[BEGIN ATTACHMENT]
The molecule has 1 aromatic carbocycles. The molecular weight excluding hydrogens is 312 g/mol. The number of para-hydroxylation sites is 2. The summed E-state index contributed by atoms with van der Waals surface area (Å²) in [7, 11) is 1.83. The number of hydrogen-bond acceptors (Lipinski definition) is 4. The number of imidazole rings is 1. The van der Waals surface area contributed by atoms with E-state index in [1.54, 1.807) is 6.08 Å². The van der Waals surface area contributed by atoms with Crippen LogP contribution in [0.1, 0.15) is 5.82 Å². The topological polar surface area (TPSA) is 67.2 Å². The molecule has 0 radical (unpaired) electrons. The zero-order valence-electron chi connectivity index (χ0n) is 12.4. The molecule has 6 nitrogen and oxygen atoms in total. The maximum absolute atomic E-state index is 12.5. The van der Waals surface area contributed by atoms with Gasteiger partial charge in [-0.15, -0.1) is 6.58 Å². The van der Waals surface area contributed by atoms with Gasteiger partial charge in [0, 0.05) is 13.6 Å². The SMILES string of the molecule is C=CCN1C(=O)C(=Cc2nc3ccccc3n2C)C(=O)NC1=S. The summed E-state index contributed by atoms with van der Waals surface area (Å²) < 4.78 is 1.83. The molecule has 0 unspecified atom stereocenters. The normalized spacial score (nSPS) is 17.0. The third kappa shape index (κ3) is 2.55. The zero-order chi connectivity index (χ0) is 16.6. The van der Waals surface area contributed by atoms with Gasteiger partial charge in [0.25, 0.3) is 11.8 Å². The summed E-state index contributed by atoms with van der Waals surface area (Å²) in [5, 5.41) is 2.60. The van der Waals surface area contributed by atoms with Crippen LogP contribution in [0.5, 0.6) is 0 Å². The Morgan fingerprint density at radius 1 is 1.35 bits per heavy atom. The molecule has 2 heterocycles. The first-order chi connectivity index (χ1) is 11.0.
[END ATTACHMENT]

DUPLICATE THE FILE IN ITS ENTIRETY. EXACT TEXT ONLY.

The molecule has 1 aromatic carbocycles. The molecular weight excluding hydrogens is 312 g/mol. The number of para-hydroxylation sites is 2. The summed E-state index contributed by atoms with van der Waals surface area (Å²) in [7, 11) is 1.83. The number of hydrogen-bond acceptors (Lipinski definition) is 4. The number of imidazole rings is 1. The van der Waals surface area contributed by atoms with E-state index in [1.54, 1.807) is 6.08 Å². The van der Waals surface area contributed by atoms with Crippen LogP contribution in [0.1, 0.15) is 5.82 Å². The topological polar surface area (TPSA) is 67.2 Å². The molecule has 0 radical (unpaired) electrons. The zero-order valence-electron chi connectivity index (χ0n) is 12.4. The molecule has 6 nitrogen and oxygen atoms in total. The maximum absolute atomic E-state index is 12.5. The van der Waals surface area contributed by atoms with Gasteiger partial charge in [-0.15, -0.1) is 6.58 Å². The van der Waals surface area contributed by atoms with Gasteiger partial charge in [0, 0.05) is 13.6 Å². The SMILES string of the molecule is C=CCN1C(=O)C(=Cc2nc3ccccc3n2C)C(=O)NC1=S. The summed E-state index contributed by atoms with van der Waals surface area (Å²) < 4.78 is 1.83. The molecule has 0 unspecified atom stereocenters. The normalized spacial score (nSPS) is 17.0. The third kappa shape index (κ3) is 2.55. The zero-order chi connectivity index (χ0) is 16.6. The van der Waals surface area contributed by atoms with Gasteiger partial charge in [0.25, 0.3) is 11.8 Å². The summed E-state index contributed by atoms with van der Waals surface area (Å²) in [5, 5.41) is 2.60. The van der Waals surface area contributed by atoms with Crippen LogP contribution in [0.5, 0.6) is 0 Å². The Morgan fingerprint density at radius 1 is 1.35 bits per heavy atom. The molecule has 2 heterocycles. The first-order chi connectivity index (χ1) is 11.0.